# Does it really take that long?

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Joined: 03/29/2012 - 09:40
Does it really take that long?

Hello.

I am running an OpenMx under 32-bit Windows (since as I understand it is not possible to do it under 64-bit?). My data file contains appr. 30000 twin pairs, and I am running a bivariate common sex-spesific ACE model with two moderators. It seems like either I have written a very slow script (although parameter estimates are reasonable) or it is just too many parameters to estimate (110 in a saturated model). It was taking so much time that in order to verify that my script actually works, I took only 1000 twin pairs for the analysis. But even then it takes appr. 2.5 h to run a saturated model! Is it normal with this number of parameters or it sounds like a mistake in the script? If former, is there a way to speed up the process?

Thank you beforehand.
Julia

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Joined: 07/31/2009 - 15:12
It can take this long,

It can take this long, especially with lots and lots of raw data. The easiest speed-up is to use covariance matrices, which will be difficult if you're including moderators via definition variables. You can also turn off the calculation of the Hessian matrix. This is used to generate standard errors at the end of optimization. This is a very time-intensive process, and you can disable it in the mxRun command if all you want is the overall model fit.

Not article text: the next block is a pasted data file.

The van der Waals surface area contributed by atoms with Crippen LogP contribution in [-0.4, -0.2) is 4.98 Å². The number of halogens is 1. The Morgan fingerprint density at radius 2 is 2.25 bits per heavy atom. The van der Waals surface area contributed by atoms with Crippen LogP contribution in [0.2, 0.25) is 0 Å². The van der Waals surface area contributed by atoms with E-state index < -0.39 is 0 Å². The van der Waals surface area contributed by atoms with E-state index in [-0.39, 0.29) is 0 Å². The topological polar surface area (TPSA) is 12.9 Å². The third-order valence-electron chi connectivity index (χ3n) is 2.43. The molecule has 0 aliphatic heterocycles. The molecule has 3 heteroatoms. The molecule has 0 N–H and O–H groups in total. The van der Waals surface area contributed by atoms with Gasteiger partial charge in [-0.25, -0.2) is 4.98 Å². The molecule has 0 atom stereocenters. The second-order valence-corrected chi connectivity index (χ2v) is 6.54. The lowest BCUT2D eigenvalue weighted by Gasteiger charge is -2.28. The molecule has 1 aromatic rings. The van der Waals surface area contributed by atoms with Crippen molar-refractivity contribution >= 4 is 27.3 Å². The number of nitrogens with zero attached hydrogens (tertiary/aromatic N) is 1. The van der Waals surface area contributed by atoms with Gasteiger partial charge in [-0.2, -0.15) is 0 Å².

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Joined: 03/29/2012 - 09:40
Thank you so so much for this

Thank you so so much for this suggestion! Now it takes only 10-15 min for the whole dataset:) An improvement is still desired, but I will try it in Linux in order to be able to use more RAM. Thanks again!

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Joined: 07/31/2009 - 15:14
Parallel?

The other way to speed things up is parallel processing. I don't know whether this is switched on in your case, or not? This option might speed things up:

mxOption(NULL, "Number of Threads", omxDetectCores() - 1)
• it will assign as many threads as there are available, less one just to keep the system happy.
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Joined: 07/31/2009 - 15:24
To echo Ryne's comment, use

To echo Ryne's comment, use mxOption() to disable standard errors and calculated Hessian:

model <- mxOption(model, "Standard Errors", "No")
model <- mxOption(model, "Calculate Hesian", "No")

In addition, if you model is taking a long time to run, they I would recommend turning on checkpointing: http://openmx.psyc.virginia.edu/docs/OpenMx/latest/File_Checkpointing.html

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